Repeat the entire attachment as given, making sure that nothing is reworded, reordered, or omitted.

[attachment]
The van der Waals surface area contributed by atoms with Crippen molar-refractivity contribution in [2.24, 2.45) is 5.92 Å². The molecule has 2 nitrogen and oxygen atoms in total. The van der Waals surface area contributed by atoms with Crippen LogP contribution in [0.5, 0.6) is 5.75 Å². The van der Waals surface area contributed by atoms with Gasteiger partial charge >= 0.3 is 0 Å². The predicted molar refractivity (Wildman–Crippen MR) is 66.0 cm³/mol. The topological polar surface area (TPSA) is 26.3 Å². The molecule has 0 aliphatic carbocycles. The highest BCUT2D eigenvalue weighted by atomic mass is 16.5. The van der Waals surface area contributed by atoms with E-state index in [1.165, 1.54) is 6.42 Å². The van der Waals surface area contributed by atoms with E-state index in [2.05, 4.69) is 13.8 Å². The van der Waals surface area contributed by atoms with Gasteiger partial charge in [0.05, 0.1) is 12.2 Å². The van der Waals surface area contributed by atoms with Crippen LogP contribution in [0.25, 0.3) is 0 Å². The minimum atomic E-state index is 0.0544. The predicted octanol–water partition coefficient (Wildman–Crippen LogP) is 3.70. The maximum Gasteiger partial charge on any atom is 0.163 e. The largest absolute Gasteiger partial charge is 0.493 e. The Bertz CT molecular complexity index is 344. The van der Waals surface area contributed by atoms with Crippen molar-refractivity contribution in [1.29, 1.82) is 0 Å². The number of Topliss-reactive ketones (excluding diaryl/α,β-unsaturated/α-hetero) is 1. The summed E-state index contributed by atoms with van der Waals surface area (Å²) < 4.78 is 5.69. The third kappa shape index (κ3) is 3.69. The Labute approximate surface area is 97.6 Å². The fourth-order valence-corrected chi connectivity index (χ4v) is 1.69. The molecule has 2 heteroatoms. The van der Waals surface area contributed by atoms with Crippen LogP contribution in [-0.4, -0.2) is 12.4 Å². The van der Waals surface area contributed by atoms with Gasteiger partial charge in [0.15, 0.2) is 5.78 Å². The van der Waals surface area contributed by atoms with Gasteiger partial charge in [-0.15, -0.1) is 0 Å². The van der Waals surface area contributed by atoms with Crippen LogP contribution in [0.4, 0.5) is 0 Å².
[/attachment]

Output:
The van der Waals surface area contributed by atoms with Crippen molar-refractivity contribution in [2.24, 2.45) is 5.92 Å². The molecule has 2 nitrogen and oxygen atoms in total. The van der Waals surface area contributed by atoms with Crippen LogP contribution in [0.5, 0.6) is 5.75 Å². The van der Waals surface area contributed by atoms with Gasteiger partial charge >= 0.3 is 0 Å². The predicted molar refractivity (Wildman–Crippen MR) is 66.0 cm³/mol. The topological polar surface area (TPSA) is 26.3 Å². The molecule has 0 aliphatic carbocycles. The highest BCUT2D eigenvalue weighted by atomic mass is 16.5. The van der Waals surface area contributed by atoms with E-state index in [1.165, 1.54) is 6.42 Å². The van der Waals surface area contributed by atoms with E-state index in [2.05, 4.69) is 13.8 Å². The van der Waals surface area contributed by atoms with Gasteiger partial charge in [0.05, 0.1) is 12.2 Å². The van der Waals surface area contributed by atoms with Crippen LogP contribution in [0.25, 0.3) is 0 Å². The minimum atomic E-state index is 0.0544. The predicted octanol–water partition coefficient (Wildman–Crippen LogP) is 3.70. The maximum Gasteiger partial charge on any atom is 0.163 e. The largest absolute Gasteiger partial charge is 0.493 e. The Bertz CT molecular complexity index is 344. The van der Waals surface area contributed by atoms with Crippen molar-refractivity contribution in [1.29, 1.82) is 0 Å². The number of Topliss-reactive ketones (excluding diaryl/α,β-unsaturated/α-hetero) is 1. The summed E-state index contributed by atoms with van der Waals surface area (Å²) < 4.78 is 5.69. The third kappa shape index (κ3) is 3.69. The Labute approximate surface area is 97.6 Å². The fourth-order valence-corrected chi connectivity index (χ4v) is 1.69. The molecule has 2 heteroatoms. The van der Waals surface area contributed by atoms with Crippen LogP contribution in [-0.4, -0.2) is 12.4 Å². The van der Waals surface area contributed by atoms with Gasteiger partial charge in [0.15, 0.2) is 5.78 Å². The van der Waals surface area contributed by atoms with Gasteiger partial charge in [-0.15, -0.1) is 0 Å². The van der Waals surface area contributed by atoms with Crippen LogP contribution in [0.4, 0.5) is 0 Å².